Our manner of interpreting the Constitution is to begin with the text, and to give that text the meaning that it bore when it was adopted by the people.

— Antonin Scalia

The late Justice Scalia was one of the most well-known proponents of originalism, the view that the words of the US Constitution should be interpreted as they were when they were written. This view is opposed to living constitutionalism, which is the view that the meaning of the words of the constitution evolves as our society evolves.

Originalists usually subscribe to one of two main theories of meaning: the theory of original intent or the theory of original meaning. The former holds that we should interpret the Constitution as those who drafted it intended, while the latter holds that we should interpret the Constitution as people living at the time of its adoption would have understood the meaning of the text to be. Justice Scalia, along with the majority of originalists, falls into the original meaning camp.

One of the reasons originalists subscribe to their view is that they feel the judicial branch should not be in the business of creating new laws and changes to our policies. Instead, these decisions should be left to the legislative branch and to our democratic process. Furthermore, the meaning of the constitution is mostly static, and determining the original meaning of the words in our Constitution is usually easier than trying to figure out what the Constitution means now and in the X number of years.

On the other side, supporters of the living constitution argue that our society goes through periods of social change, and our constitution should be able to adapt to these changes. For example when our founding fathers wrote of equality, they meant equality of white, land-owning men. Thankfully, our society has grown to value the standing of others (although we still have a way to go). While the drafters of the Constitution did not envision the right to an abortion or the right to marry someone of the same sex as you as rights granted by their text, we as a society now recognize these rights (with Roe v. Wade and Obergefell v. Hodges respectively).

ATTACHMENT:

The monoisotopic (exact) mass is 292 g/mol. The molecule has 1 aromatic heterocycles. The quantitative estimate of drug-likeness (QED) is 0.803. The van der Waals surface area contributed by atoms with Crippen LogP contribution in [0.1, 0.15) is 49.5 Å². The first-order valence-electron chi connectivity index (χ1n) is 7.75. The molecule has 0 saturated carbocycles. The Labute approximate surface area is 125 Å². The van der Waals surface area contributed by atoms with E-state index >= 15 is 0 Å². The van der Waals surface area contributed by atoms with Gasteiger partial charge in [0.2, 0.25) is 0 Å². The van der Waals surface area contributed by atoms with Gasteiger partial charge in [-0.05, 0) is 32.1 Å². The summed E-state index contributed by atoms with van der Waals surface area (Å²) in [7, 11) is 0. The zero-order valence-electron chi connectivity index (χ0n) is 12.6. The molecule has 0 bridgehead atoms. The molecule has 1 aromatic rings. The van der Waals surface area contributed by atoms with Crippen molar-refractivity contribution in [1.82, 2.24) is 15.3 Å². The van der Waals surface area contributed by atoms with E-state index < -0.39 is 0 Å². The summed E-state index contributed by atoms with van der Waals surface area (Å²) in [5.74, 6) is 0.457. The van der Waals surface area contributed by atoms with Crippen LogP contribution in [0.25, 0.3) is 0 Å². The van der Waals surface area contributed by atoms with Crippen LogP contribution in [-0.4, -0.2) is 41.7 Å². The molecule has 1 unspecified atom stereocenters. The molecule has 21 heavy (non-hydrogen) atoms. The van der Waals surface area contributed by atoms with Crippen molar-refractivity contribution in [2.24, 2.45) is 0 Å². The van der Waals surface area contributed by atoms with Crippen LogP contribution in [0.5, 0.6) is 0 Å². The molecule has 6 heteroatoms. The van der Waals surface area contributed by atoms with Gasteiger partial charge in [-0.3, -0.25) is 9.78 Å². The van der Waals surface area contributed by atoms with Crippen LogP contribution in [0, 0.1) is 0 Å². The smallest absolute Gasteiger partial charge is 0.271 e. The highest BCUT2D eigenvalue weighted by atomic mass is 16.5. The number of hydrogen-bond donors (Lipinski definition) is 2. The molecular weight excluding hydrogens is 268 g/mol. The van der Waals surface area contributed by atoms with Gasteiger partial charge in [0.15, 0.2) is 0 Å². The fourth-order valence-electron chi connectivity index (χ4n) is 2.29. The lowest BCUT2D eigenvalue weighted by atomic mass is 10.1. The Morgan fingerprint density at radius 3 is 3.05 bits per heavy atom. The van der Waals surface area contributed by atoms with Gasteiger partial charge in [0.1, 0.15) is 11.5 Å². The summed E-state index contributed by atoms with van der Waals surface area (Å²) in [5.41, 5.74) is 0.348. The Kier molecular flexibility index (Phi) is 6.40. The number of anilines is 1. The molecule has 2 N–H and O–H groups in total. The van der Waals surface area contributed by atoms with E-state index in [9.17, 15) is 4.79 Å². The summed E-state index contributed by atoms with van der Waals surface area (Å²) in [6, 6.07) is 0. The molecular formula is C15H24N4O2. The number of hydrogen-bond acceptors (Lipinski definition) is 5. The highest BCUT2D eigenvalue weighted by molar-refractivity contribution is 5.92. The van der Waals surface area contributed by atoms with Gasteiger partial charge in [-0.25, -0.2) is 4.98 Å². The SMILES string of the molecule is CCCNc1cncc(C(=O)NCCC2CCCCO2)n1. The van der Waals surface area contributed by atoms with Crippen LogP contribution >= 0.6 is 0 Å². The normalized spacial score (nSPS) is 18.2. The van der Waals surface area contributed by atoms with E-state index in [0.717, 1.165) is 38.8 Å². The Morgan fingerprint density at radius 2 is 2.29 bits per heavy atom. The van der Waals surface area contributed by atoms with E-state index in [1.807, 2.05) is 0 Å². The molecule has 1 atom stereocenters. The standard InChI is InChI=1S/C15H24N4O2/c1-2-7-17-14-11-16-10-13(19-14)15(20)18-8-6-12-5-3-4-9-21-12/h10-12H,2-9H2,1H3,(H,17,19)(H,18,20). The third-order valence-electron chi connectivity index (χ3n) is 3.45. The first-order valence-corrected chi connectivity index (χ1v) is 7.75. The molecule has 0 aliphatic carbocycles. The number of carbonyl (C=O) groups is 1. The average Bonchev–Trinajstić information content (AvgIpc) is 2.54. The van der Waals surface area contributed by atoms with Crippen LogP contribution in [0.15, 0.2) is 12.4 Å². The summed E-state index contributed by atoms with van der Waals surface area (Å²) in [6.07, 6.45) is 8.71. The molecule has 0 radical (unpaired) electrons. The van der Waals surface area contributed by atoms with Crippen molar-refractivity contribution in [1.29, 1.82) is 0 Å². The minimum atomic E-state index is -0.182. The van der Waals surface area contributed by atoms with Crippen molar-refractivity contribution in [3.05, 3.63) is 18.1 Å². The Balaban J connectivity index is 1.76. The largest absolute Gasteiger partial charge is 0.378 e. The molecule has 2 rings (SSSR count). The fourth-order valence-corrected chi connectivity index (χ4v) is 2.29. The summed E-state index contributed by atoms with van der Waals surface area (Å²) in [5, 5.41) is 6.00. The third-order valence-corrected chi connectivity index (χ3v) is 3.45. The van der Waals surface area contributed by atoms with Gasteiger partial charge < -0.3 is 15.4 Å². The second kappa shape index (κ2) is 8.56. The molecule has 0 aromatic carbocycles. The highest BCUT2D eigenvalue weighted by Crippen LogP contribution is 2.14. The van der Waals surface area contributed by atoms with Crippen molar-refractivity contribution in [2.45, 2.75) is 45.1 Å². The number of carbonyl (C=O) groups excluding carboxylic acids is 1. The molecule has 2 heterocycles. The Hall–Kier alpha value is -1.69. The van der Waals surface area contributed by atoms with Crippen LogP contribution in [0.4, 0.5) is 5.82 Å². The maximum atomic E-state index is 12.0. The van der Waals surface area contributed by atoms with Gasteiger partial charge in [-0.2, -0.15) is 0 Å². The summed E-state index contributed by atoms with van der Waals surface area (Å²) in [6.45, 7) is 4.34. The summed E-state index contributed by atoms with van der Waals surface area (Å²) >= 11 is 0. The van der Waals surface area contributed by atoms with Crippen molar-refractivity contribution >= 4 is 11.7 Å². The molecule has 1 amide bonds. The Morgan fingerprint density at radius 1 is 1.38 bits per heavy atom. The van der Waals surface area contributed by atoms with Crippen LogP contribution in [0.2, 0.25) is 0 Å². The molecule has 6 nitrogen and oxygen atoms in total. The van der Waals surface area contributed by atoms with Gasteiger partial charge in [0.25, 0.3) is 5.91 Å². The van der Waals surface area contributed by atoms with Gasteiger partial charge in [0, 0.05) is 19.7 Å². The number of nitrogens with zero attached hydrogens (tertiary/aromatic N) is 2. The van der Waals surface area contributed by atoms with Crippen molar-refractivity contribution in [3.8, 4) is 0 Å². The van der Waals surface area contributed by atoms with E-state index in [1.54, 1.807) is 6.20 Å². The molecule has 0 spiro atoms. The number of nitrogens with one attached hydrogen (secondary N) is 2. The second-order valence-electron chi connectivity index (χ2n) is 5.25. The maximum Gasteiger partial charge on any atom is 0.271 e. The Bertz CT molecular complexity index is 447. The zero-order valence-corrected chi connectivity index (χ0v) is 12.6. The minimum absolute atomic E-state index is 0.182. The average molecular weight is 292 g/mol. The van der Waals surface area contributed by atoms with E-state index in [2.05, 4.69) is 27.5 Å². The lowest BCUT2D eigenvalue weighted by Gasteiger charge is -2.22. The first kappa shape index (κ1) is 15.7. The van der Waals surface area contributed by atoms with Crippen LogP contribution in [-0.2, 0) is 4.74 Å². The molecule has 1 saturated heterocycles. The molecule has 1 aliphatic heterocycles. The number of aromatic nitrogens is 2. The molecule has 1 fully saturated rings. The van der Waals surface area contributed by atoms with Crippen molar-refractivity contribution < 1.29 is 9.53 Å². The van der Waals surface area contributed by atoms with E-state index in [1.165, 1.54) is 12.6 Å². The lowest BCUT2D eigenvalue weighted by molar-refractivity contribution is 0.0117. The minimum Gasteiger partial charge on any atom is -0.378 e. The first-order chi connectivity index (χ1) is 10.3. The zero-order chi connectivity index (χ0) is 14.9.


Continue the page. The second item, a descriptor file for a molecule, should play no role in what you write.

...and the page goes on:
Justice Ruth Bader Ginsburg and Justice Stephen Breyer are among the Court Justices supporting living constitutionalism, while Justice Clarence Thomas and Justice Neil Gorsuch are among the supporters of originalism. While there are exceptions, originalists tend to be on the conservative side of the political spectrum while supporters of the living constitution tend to be on the more liberal side.

Justice’s method of interpreting the Constitution has a fundamental impact on their rulings. Looking at a history of Justice Scalia’s opinions shows how integral originalism is to his arguments, while a history of Justice Ginsburg’s opinions shows the same is true for the other side.

While there are compelling arguments in support of originalism, we should interpret the Constitution as a living document in line with the view of living constitutionalism.

Perhaps originalism would be the preferred interpretation method in an ideal world where the framers of our constitution intended full equality for all citizens and our political system actually worked quickly and efficiently in the interests of every citizen. Unfortunately this is not the case, and our judicial system must bear part of the responsibility to bring our society closer to the free and fully equal society we strive to be.

Our society would be far less equal if our judicial branch consisted entirely of originalists. I am grateful that the courts are able to fix a small handful of our legislative and executive branch’s many failures in ensuring equality for the less privileged in our country.